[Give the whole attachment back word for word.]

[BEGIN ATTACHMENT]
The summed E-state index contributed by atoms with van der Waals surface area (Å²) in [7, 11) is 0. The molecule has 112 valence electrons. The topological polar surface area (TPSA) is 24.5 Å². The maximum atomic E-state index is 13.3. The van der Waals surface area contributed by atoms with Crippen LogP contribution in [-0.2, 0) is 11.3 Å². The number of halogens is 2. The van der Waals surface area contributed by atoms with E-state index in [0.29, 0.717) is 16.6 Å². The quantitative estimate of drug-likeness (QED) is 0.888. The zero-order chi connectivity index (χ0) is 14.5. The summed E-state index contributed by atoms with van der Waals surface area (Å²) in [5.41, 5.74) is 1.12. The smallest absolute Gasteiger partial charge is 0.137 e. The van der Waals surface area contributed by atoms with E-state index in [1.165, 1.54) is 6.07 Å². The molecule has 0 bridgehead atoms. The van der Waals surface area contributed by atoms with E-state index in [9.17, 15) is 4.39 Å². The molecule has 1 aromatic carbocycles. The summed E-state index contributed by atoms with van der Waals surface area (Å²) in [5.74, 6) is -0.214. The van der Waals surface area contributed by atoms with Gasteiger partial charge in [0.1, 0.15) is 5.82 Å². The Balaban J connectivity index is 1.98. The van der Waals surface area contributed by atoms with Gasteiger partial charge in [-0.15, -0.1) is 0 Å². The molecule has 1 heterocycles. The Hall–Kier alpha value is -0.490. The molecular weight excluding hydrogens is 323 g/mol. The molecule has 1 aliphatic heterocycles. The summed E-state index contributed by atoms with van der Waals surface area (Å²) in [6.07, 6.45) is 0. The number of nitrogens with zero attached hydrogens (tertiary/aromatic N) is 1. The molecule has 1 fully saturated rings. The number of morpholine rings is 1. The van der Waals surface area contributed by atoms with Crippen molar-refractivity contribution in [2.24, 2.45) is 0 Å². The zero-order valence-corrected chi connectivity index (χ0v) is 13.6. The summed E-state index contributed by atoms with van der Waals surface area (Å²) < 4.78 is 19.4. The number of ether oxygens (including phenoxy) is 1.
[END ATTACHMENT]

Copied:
The summed E-state index contributed by atoms with van der Waals surface area (Å²) in [7, 11) is 0. The molecule has 112 valence electrons. The topological polar surface area (TPSA) is 24.5 Å². The maximum atomic E-state index is 13.3. The van der Waals surface area contributed by atoms with Crippen LogP contribution in [-0.2, 0) is 11.3 Å². The number of halogens is 2. The van der Waals surface area contributed by atoms with E-state index in [0.29, 0.717) is 16.6 Å². The quantitative estimate of drug-likeness (QED) is 0.888. The zero-order chi connectivity index (χ0) is 14.5. The summed E-state index contributed by atoms with van der Waals surface area (Å²) in [5.41, 5.74) is 1.12. The smallest absolute Gasteiger partial charge is 0.137 e. The van der Waals surface area contributed by atoms with E-state index in [1.165, 1.54) is 6.07 Å². The molecule has 0 bridgehead atoms. The van der Waals surface area contributed by atoms with E-state index in [9.17, 15) is 4.39 Å². The molecule has 1 aromatic carbocycles. The summed E-state index contributed by atoms with van der Waals surface area (Å²) in [5.74, 6) is -0.214. The van der Waals surface area contributed by atoms with Gasteiger partial charge in [0.1, 0.15) is 5.82 Å². The Balaban J connectivity index is 1.98. The van der Waals surface area contributed by atoms with Gasteiger partial charge in [-0.15, -0.1) is 0 Å². The molecule has 1 heterocycles. The Hall–Kier alpha value is -0.490. The molecular weight excluding hydrogens is 323 g/mol. The molecule has 1 aliphatic heterocycles. The summed E-state index contributed by atoms with van der Waals surface area (Å²) in [6.07, 6.45) is 0. The number of nitrogens with zero attached hydrogens (tertiary/aromatic N) is 1. The molecule has 1 fully saturated rings. The number of morpholine rings is 1. The van der Waals surface area contributed by atoms with Crippen molar-refractivity contribution in [2.24, 2.45) is 0 Å². The zero-order valence-corrected chi connectivity index (χ0v) is 13.6. The summed E-state index contributed by atoms with van der Waals surface area (Å²) < 4.78 is 19.4. The number of ether oxygens (including phenoxy) is 1.